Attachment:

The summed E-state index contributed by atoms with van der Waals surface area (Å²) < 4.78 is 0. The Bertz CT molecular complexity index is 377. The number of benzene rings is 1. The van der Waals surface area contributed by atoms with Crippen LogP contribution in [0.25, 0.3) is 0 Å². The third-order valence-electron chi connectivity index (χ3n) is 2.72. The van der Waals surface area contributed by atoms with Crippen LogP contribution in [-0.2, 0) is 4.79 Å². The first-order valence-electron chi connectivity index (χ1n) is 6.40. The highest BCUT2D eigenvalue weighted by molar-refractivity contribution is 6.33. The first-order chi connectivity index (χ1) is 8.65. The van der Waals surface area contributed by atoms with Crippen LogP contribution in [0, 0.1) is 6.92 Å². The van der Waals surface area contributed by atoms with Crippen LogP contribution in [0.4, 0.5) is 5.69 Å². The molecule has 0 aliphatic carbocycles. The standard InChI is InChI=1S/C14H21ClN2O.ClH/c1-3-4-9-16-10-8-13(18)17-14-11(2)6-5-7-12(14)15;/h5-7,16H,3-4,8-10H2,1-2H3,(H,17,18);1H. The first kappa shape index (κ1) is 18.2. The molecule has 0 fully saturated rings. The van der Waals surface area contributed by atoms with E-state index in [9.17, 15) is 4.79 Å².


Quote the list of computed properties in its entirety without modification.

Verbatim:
The summed E-state index contributed by atoms with van der Waals surface area (Å²) < 4.78 is 0. The Bertz CT molecular complexity index is 377. The number of benzene rings is 1. The van der Waals surface area contributed by atoms with Crippen LogP contribution in [0.25, 0.3) is 0 Å². The third-order valence-electron chi connectivity index (χ3n) is 2.72. The van der Waals surface area contributed by atoms with Crippen LogP contribution in [-0.2, 0) is 4.79 Å². The first-order valence-electron chi connectivity index (χ1n) is 6.40. The highest BCUT2D eigenvalue weighted by molar-refractivity contribution is 6.33. The first-order chi connectivity index (χ1) is 8.65. The van der Waals surface area contributed by atoms with Crippen LogP contribution in [0, 0.1) is 6.92 Å². The van der Waals surface area contributed by atoms with Crippen LogP contribution in [0.4, 0.5) is 5.69 Å². The molecule has 0 aliphatic carbocycles. The standard InChI is InChI=1S/C14H21ClN2O.ClH/c1-3-4-9-16-10-8-13(18)17-14-11(2)6-5-7-12(14)15;/h5-7,16H,3-4,8-10H2,1-2H3,(H,17,18);1H. The first kappa shape index (κ1) is 18.2. The molecule has 0 fully saturated rings. The van der Waals surface area contributed by atoms with E-state index in [9.17, 15) is 4.79 Å².